EdNet September 2012
EdNet, the National Food Safety Educator’s Network, is a monthly,multi-agency electronic news journalfrom the U.S. Food and Drug Administration (FDA), Food Safety and Inspection Service (FSIS), and the Centers for Disease Control and Prevention (CDC).EdNet provides up-to-date information aboutfood safety and nutrition programs and activities for educators, consumer advocates, government officials, and industry representatives.
If you have questions or comments about this issue of EdNet, send e-mail to the Center for Food Safety and Applied Nutrition (FDA).
In this issue:
Advisories, Alerts, and Warnings
- FDA Advises Consumers Not to Eat Trader Joe’s Valencia Creamy Salted Peanut Butter
- Del Monte Fresh Produce N.A. Inc, Recalls Limited Quantity of Fresh-Cut Mango Products Due to Possible Health Risk – This Recall is Associated with FoodSource's recall of Mangoes Sourced from Agricola Daniella In Mexico
- FSIS Issues Public Health Alert for Imported Canadian Raw Boneless Beef Trim from XL Foods
- FDA Warns Consumers Against Eating Mangoes from Agricola Daniella of Mexico
- Whole Foods Market Recalls Cheese in 21 States and Washington, D.C. Because of Possible Health Risk
- DFI Marketing Inc. Voluntarily Recalls Cantaloupe Because of the Possibility of Salmonella
- Spartan Stores Voluntarily Recalled Deli Products Due to Possible Health Risks
Resources for Educators
- FDA Releases Preliminary Data on Arsenic Levels in Rice and Rice Products
- FDA Looks for Answers on Arsenic in Rice
- FDA: Dietary Supplements - Q&A
- FDA: Scientists Working to Keep Foods Safe
- FDA: Why You Should Care About Regulatory Science
- FDA’s CFSAN Education Resource Library
- August 30 Webinar: How FDA Protects You from Pesticides
- USDA Announces Grants to Support Schools in Meeting New School Meal Requirements
- Remarks by Michael R. Taylor, Deputy Commissioner for Foods, FDA, at the 2012 FDA Science Writers Symposium
- USDA's SuperTracker Diet Planning and Tracking Tool Reaches One Million Registered Users
- USDA Challenges Consumers to Test Their Back to School Food Safety Smarts
- USDA Celebrates the Start of a Healthier School Year for America's Kids
- Multistate Outbreaks of Human Salmonella Infections Linked to Small Turtles (CDC)
- Cryptosporidiosis Surveillance —United States, 2009–2010 - MMWR (CDC)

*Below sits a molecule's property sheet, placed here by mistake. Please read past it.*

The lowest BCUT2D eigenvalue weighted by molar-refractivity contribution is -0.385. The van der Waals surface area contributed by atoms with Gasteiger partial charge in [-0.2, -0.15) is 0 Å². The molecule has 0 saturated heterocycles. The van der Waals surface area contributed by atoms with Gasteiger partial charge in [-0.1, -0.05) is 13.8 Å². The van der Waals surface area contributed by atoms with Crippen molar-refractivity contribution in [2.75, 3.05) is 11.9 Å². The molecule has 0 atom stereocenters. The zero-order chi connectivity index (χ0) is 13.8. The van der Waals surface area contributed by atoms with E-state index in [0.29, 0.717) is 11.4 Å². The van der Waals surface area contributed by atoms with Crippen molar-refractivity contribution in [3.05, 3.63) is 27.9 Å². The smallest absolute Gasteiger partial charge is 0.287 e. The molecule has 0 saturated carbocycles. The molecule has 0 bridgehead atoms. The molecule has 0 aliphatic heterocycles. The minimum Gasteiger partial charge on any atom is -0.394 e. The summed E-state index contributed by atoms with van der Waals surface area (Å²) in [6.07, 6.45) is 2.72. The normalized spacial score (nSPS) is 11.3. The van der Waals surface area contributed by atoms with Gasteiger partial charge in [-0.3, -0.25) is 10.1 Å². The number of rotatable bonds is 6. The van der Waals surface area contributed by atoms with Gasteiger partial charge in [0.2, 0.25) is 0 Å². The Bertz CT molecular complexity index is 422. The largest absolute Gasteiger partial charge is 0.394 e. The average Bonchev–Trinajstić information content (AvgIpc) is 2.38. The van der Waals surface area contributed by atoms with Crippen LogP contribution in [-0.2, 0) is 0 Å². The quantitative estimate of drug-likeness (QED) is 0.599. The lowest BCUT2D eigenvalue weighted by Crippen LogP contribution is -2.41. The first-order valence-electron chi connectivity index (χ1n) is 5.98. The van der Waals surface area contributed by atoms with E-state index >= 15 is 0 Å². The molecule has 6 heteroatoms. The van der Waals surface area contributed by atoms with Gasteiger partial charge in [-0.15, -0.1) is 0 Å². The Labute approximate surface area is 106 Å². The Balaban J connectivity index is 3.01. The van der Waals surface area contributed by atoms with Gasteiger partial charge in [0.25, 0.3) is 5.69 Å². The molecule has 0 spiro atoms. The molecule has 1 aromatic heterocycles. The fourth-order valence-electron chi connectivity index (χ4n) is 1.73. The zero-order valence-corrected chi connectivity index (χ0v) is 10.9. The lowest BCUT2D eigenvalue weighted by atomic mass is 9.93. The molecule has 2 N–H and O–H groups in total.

- Food Safety Counts! (FSIS)
- USDA Meat and Poultry Hotline
- Amber Waves Magazine – September 2012 (USDA)
- New Podcast (FSIS)
People in the News
- FDA: Food Related Emergency Exercise Bundle (FREE-B)
- FSIS Notifies Industry of District Consolidation
- The New FDA Food Safety Modernization Act (FSMA)
- FDA Issues Warning Letters to Dietary Supplement Firms in Colorado and Texas for Promoting Unapproved Products as Drugs
- FSIS Policy Updates
FDA Expands Caution About SimplyThick
The FDA wants parents, caregivers, and health care professionals to be aware that infants of any age may face an increased risk of developing a life-threatening condition if fed a thickening product called SimplyThick. Since May 2011, the agency has identified 22 infants who developed necrotizing enterocolitis (NEC), a condition in which tissue in the intestines becomes inflamed and dies, after being fed SimplyThick. Seven of those infants died. Further study is needed to determine if there is an actual link between consumption of SimplyThick and the development of NEC. But, FDA wants everyone involved in the care of a baby to be aware of the potential risk before deciding whether to feed SimplyThick to infants of any age. SimplyThick is a brand of thickening agent—available to consumers and medical centers—used to help manage swallowing difficulties.
Read this Consumer Update at:
The FDA’s top priority is ensuring the safety of our food supply. The FDA, the CDC and state and local public health officials are investigating a multi-state outbreak of Salmonella Bredeney infections possibly linked to Trader Joe’s Valencia Creamy Salted Peanut Butter, with a Stock Keeping Unit (SKU) identifier of 97111. The CDC recommends that consumers do not eat Trader Joe’s Valencia Creamy Salted Peanut Butter made with sea salt. This is especially important for children under the age of 5 years, elderly adults, and people with weak immune systems.Dispose of any remaining jars of peanut butter in the home or return the product to any Trader Joe’s grocery store. Trader Joe's has encouraged consumers to return the product to any Trader Joe’s store for a full refund. The CDC reports a total of 29 people infected with the outbreak strain of Salmonella Bredeney from 18 states.
For detailed information about this FDA advisory, go to: